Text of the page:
Issue: June 2020
Disclosures: Del Rio is a protocol team member and an investigator of record on HPTN 083.
May 18, 2020
2 min read

Injectable cabotegravir effective as HIV PrEP when given every 2 months

Issue: June 2020
Disclosures: Del Rio is a protocol team member and an investigator of record on HPTN 083.
You've successfully added to your alerts. You will receive an email when new content is published.

Click Here to Manage Email Alerts

We were unable to process your request. Please try again later. If you continue to have this issue please contact

Administered as an injection every 2 months, the investigational drug cabotegravir was 69% more effective at preventing HIV than currently approved pre-exposure prophylaxis, or PrEP, ViiV Healthcare said today.

The finding was part of an interim analysis of data from the HIV Prevention Trials Network (HPTN) 083 study. The data have not been peer reviewed, but ViiV said detailed results will be presented at an upcoming meeting. It plans to use the data for regulatory submissions.

Carlos del Rio

HPTN 083 enrolled approximately 4,600 men who have sex with men and transgender women at more than 40 sites in the United States, Argentina, Brazil, Peru, South Africa, Thailand and Vietnam and randomly assigned them to receive an injection of cabotegravir every 8 weeks or daily oral emtricitabine/tenofovir disoproxil fumarate (FTC/TDF). Two-thirds of the study participants were aged younger than 30 years and 12% were transgender women, ViiV said. In the U.S., half of the participants identified as black or African American.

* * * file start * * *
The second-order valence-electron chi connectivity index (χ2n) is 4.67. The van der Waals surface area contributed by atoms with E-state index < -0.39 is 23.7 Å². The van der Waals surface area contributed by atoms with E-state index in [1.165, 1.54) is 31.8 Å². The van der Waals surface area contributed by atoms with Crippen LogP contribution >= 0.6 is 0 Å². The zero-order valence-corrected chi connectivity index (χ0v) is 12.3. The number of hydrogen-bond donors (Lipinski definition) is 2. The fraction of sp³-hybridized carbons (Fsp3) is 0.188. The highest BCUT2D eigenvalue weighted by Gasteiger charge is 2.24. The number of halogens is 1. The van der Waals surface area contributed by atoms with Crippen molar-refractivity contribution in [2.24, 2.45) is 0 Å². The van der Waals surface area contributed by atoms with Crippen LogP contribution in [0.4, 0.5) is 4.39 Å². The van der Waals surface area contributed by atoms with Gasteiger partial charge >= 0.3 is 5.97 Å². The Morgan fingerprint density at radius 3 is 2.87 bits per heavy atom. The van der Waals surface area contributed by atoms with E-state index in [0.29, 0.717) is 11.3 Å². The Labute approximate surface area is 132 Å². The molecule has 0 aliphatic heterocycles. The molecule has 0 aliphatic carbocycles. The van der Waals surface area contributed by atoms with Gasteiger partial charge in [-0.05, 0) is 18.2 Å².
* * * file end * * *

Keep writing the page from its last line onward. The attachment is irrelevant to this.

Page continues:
According to ViiV:

  • Among 50 participants who acquired HIV, 12 were randomly assigned long-acting cabotegravir and 38 were randomly assigned to FTC/TD, for an HIV incidence rate of 0.38% (95% CI, 0.2%-0.66%) in the cabotegravir arm and 1.21% (95% CI, 0.86%-1.66%) in the FTC/TDF arm.
  • Despite a high level of adherence to oral FTC/TDF — 87% of tested samples were positive for tenofovir — the study showed that long-acting cabotegravir was 69% (95% CI, 41%-84%) more effective than FTC/TDF in preventing HIV acquisition.

“This is a practice-changing study,” Carlos del Rio, MD, executive associate dean at Emory University School of Medicine, told Healio. Del Rio was a protocol team member and an investigator on the study.

After an independent data and safety monitoring board (DSMB) found that the study data “clearly indicated” cabotegravir was highly effective at preventing HIV, it recommended that the blinded, randomized portion of the phase 2b/3 study be terminated, ViiV said. The company said that participants in the FTC/TDF arm would be offered the chance to receive cabotegravir. Safety was similar in both groups.

Another trial, HPTN 084, is evaluating injectable cabotegravir as HIV PrEP among women who are at an increased risk for HIV. The trial, which started a year after HPTN 083, is being conducted in seven African countries. ViiV said the DSMB also reviewed data from that trial and recommended that it continue as planned.

Cabotegravir is also part of a long-acting injectable HIV treatment regimen that has been approved in Canada but not by the FDA.